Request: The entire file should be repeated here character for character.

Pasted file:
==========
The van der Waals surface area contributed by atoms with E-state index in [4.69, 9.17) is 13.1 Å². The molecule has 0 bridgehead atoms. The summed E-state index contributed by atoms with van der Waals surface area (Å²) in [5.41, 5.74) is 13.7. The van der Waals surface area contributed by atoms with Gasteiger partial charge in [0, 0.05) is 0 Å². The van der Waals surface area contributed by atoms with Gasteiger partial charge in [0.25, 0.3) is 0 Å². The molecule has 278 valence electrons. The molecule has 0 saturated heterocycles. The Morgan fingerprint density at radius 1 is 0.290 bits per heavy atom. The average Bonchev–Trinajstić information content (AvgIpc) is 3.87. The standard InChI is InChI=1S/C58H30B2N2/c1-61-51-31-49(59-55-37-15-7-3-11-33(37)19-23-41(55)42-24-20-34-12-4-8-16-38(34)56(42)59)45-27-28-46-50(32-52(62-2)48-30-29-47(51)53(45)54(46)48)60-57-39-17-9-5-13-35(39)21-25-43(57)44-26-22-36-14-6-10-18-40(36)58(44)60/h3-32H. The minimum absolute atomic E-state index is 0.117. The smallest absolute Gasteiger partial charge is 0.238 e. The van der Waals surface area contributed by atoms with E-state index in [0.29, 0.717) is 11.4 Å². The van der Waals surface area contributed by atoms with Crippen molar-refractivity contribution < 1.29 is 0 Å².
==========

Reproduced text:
The van der Waals surface area contributed by atoms with E-state index in [4.69, 9.17) is 13.1 Å². The molecule has 0 bridgehead atoms. The summed E-state index contributed by atoms with van der Waals surface area (Å²) in [5.41, 5.74) is 13.7. The van der Waals surface area contributed by atoms with Gasteiger partial charge in [0, 0.05) is 0 Å². The van der Waals surface area contributed by atoms with Gasteiger partial charge in [0.25, 0.3) is 0 Å². The molecule has 278 valence electrons. The molecule has 0 saturated heterocycles. The Morgan fingerprint density at radius 1 is 0.290 bits per heavy atom. The average Bonchev–Trinajstić information content (AvgIpc) is 3.87. The standard InChI is InChI=1S/C58H30B2N2/c1-61-51-31-49(59-55-37-15-7-3-11-33(37)19-23-41(55)42-24-20-34-12-4-8-16-38(34)56(42)59)45-27-28-46-50(32-52(62-2)48-30-29-47(51)53(45)54(46)48)60-57-39-17-9-5-13-35(39)21-25-43(57)44-26-22-36-14-6-10-18-40(36)58(44)60/h3-32H. The minimum absolute atomic E-state index is 0.117. The smallest absolute Gasteiger partial charge is 0.238 e. The van der Waals surface area contributed by atoms with E-state index in [0.29, 0.717) is 11.4 Å². The van der Waals surface area contributed by atoms with Crippen molar-refractivity contribution < 1.29 is 0 Å².